Consumer prices jump 0.5% in June on higher gasoline costs

WASHINGTON -- Sharply higher prices at the gas pump led to the biggest jump in inflation since the winter, the Labor Department said Tuesday.

The Consumer Price Index rose 0.5% in June after just a 0.1% increase in May. Gasoline prices were the major factor, shooting up 6.3% in June following sharp declines in the spring.


The increase was the largest since prices rose 0.7% in February.

Analysts surveyed by Bloomberg expected a 0.3% increase in the index, a key measure of inflation.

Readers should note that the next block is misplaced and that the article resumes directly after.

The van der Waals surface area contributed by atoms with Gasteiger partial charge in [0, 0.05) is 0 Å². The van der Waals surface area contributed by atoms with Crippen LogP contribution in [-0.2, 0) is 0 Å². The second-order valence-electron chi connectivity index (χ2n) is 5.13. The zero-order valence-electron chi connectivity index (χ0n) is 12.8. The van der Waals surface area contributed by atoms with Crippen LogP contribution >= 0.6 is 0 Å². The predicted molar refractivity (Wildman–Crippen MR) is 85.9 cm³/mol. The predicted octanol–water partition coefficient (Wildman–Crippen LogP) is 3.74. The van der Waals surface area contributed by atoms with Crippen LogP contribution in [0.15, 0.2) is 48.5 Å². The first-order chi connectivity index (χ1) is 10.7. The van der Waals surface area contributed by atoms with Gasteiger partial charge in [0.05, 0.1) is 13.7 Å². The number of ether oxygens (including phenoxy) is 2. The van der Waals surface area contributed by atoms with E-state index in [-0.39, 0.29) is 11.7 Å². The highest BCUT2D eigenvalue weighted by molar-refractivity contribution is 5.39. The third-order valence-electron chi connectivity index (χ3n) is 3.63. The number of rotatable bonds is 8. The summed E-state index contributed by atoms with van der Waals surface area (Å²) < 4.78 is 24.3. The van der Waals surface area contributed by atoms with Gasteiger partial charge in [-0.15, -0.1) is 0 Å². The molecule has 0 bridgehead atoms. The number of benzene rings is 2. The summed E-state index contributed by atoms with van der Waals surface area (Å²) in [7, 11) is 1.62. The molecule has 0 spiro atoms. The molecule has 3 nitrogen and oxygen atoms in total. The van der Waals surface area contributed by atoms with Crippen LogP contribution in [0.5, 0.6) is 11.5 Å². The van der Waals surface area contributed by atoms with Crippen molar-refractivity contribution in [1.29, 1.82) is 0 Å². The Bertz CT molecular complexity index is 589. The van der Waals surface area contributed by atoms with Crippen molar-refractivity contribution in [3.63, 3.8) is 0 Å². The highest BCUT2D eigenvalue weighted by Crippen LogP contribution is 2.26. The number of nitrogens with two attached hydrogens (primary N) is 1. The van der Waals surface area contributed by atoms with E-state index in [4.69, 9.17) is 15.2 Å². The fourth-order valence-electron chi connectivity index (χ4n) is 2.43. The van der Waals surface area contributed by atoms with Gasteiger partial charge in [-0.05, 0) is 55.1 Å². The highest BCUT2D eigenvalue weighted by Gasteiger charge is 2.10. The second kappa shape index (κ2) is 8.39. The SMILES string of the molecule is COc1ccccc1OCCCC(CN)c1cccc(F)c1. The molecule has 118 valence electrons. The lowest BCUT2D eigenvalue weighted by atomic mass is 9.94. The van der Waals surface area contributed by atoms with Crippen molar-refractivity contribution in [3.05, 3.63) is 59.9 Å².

The so-called core index, which excludes volatile energy and food costs, was up 0.2%, the same as in May.

Over the previous year, consumer prices for all goods and services rose 1.8%. Although it was a significant increase over the 1.4% annual rate reported in May, inflation remained below the Federal Reserve's target of 2%.

The core inflation rate for the previous year was 1.6% in June, the smallest 12-month rate since mid-2011, the Labor Department said. The 12-month rate in May was 1.6%.

The June rise in gasoline prices, which has continued this month amid concern about political unrest in Egypt, was the biggest since a 9.1% increase in February.

Food prices were up 0.2% in June, the largest monthly increase since December. Those prices had dropped 0.1% in May.

Prices for medical care, new vehicles and clothing also were up significantly in June compared to May.